What are some advantages and disadvantages of flaperons? Do they cause some issues or are they top-notch reliable?
The main downside of flaperons is you can't lower them as much as a regular flap because it has to still do its aileron function when "flaps down". This means the downgoing flaperon has to be limited to its "lift generation" range when the flaperon mixer is moving it to full down flap plus full down aileron, and can't exploit the "drag generation" range of a normal flap because the resulting adverse yaw is extreme and the roll rate drops.
At the same time, the inboard end of the flaperon contributes marginally to roll control, the roll arm being short. And you are also limited to the use of differential aileron gearing as an adverse yaw reducer due to the need to keep the flap function reasonably symmetrical.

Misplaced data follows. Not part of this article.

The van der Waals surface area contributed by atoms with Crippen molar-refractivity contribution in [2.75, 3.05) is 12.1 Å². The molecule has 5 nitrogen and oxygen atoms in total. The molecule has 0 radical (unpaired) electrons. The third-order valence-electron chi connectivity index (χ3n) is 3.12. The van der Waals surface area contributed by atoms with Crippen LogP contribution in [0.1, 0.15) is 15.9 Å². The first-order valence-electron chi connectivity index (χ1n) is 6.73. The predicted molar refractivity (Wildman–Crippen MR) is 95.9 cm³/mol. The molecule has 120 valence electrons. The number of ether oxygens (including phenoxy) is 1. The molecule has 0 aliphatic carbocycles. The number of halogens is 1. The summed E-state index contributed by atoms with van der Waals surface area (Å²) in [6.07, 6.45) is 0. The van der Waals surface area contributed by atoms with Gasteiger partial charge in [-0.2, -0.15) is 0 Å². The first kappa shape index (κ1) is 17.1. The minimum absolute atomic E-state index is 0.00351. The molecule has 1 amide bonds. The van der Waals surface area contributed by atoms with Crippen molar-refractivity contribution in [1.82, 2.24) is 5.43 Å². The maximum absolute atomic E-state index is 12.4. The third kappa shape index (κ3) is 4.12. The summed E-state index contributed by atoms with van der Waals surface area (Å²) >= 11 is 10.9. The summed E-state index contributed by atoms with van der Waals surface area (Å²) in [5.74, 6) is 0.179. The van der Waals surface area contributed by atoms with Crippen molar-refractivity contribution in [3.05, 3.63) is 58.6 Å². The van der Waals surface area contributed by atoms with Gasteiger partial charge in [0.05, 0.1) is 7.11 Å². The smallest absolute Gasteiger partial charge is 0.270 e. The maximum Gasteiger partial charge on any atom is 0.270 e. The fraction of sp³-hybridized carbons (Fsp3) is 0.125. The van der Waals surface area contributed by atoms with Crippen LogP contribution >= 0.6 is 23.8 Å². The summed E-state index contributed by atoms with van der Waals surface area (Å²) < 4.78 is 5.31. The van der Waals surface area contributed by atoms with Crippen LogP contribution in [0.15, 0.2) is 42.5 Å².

You end up with a flap with limited extension and therefore limited utility as a flap, and an aileron who's inboard end doesn't do much for roll control. These issues limit their potential effectiveness to being marginally better than a well sized regular flap and aileron.
The principal advantage is you can get a lower overall stall speed because the early high lift range of flap travel is available across the entire span, and you have a much simplified control system since you are combining aileron and flap on one linkage, with some form of mechanical mixing device in the fuselage.
So, like so many things in aviation, they may seem like an ideal solution and have their place, but the limitations and disadvantages are significant enough that a majority of designers prefer to go with the separate flap/aileron.